Forum for Science, Industry and Business

Sponsored by:     3M 
Search our Site:

 

RNA splicing machinery offers new drug target

19.05.2015

Blocking the spliceosome delays the progression of lymphoma in mice

A widespread cancer-causing protein called MYC promotes the growth of tumor cells in part by ensuring that RNA transcripts are properly spliced, according to latest work from A*STAR researchers1. Drugs that block parts of the cell’s splicing machinery may provide a new way to halt the proliferation of MYC-driven cancers.


Blocking the spliceosome could inhibit the growth of MYC-driven tumors.

© defun/iStock/Thinkstock

“Cells overexpressing the oncogene MYC will be more sensitive to inhibition of the splicing machinery,” says Ernesto Guccione, from the A*STAR Institute of Molecular and Cell Biology, who led the research. “Targeting the core components of the splicing machinery may be a novel Achilles’ heel to therapeutically target MYC-driven tumors.”

The MYC oncoprotein is a central driver in the majority of human cancers. MYC binds to active regulatory elements in the genome and broadly amplifies gene expression, leading to rampant cell growth. This process, however, is not random or indiscriminate. Guccione, in collaboration with colleagues in Italy, recently showed that MYC preferentially activates distinct subsets of target genes to control cellular states2.

Following up on that observation, Guccione and his colleagues from A*STAR decided to investigate which gene sets are turned on by MYC in mouse models of lymphoma. One gene set that stood out involved components of the spliceosome, the molecular complex that helps prepare messenger RNA (mRNA) transcripts for protein production by removing noncoding segments called introns.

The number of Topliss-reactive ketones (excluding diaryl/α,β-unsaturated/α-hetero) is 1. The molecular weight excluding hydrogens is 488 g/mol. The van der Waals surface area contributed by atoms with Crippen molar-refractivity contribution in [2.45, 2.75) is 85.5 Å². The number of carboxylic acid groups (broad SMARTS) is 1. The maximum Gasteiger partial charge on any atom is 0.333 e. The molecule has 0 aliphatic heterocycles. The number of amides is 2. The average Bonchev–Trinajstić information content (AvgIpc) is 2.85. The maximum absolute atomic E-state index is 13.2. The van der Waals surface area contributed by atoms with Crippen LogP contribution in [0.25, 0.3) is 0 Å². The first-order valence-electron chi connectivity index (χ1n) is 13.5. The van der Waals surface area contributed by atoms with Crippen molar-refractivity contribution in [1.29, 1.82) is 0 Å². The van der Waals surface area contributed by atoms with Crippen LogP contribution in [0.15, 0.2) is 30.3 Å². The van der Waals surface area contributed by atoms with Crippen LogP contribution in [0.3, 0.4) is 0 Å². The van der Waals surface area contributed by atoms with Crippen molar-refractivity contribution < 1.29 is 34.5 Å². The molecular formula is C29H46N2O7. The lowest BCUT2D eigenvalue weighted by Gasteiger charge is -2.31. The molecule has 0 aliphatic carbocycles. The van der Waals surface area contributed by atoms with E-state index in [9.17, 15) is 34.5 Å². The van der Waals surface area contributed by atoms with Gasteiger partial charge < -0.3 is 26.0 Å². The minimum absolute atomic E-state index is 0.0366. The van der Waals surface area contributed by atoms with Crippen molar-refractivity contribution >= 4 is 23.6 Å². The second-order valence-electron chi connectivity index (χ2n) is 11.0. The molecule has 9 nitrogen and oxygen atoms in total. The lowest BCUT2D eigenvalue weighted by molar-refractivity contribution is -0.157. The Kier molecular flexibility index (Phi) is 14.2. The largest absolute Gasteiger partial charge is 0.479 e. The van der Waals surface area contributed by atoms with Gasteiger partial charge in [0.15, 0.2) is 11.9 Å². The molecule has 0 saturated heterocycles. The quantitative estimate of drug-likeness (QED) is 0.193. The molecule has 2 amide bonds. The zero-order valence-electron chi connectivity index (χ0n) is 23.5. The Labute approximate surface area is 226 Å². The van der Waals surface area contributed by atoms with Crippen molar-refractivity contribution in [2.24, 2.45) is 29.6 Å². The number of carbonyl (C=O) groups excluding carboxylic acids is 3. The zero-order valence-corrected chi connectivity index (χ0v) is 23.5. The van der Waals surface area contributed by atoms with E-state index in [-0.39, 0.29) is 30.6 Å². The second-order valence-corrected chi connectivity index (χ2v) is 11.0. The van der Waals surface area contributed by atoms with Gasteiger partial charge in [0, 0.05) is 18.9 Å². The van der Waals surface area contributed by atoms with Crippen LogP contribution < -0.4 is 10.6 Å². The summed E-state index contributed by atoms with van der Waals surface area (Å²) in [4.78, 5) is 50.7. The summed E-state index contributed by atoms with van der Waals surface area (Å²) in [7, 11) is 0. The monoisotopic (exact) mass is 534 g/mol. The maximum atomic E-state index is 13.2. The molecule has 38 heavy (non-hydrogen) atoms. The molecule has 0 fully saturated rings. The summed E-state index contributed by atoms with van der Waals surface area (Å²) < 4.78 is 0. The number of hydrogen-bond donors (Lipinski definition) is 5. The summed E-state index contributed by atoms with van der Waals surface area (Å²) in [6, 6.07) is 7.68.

These genes include PRMT5, which codes for a key enzyme that ensures proper maturation of the spliceosomal complex. PRMT5 and others help assemble the proteins that form the spliceosome. Guccione’s team showed that mice with only one functional copy of PRMT5 — instead of the usual two — develop lymphoma more slowly.

PRMT5 depletion led to a range of splicing defects linked to the retarded tumor growth. And drug-like molecules called antisense oligonucleotides (which disrupt proper splicing) also reduced the viability of cancer cells taken from mice with lymphoma. Together, the results suggest that splicing-associated genes like PRMT5 are critical to MYC-driven tumor formation.

Further support for this idea came from human clinical samples. Guccione and colleagues studied samples from people with lymphoma. They found a link between MYC overexpression and the activity of spliceosome-related genes. Notably, high expression of PRMT5 correlated with worse clinical outcomes. In the laboratory, knocking out PRMT5, or another core component of the splicing machinery in human lymphoma cells lines, also reduced cell viability.

“The inhibition of PRMT5 may have potential therapeutic utility in cancer treatment,” explains Cheryl Koh, a postdoctoral fellow in Guccione’s lab and the co-first author of the new study.

The A*STAR-affiliated researchers contributing to this research are from the Institute of Molecular and Cell Biology, the Institute of High Performance Computing and the Bioinformatics Institute.


References
Koh, C. M., Bezzi, M., Low, D. H. P., Ang, W. X., Teo, S. X. et al. MYC regulates the core Pre-mRNA splicing machinery as an essential step in lymphomagenesis. Nature advance online publication, 11 May 2015 (doi: 10.1038/nature14351). | article
Sabò, A., Kress, T. R., Pelizzola, M., de Pretis, S., Gorski, M. M. et al. Selective transcriptional regulation by Myc in cellular growth control and lymphomagenesis. Nature 511, 488–492 (2014). | article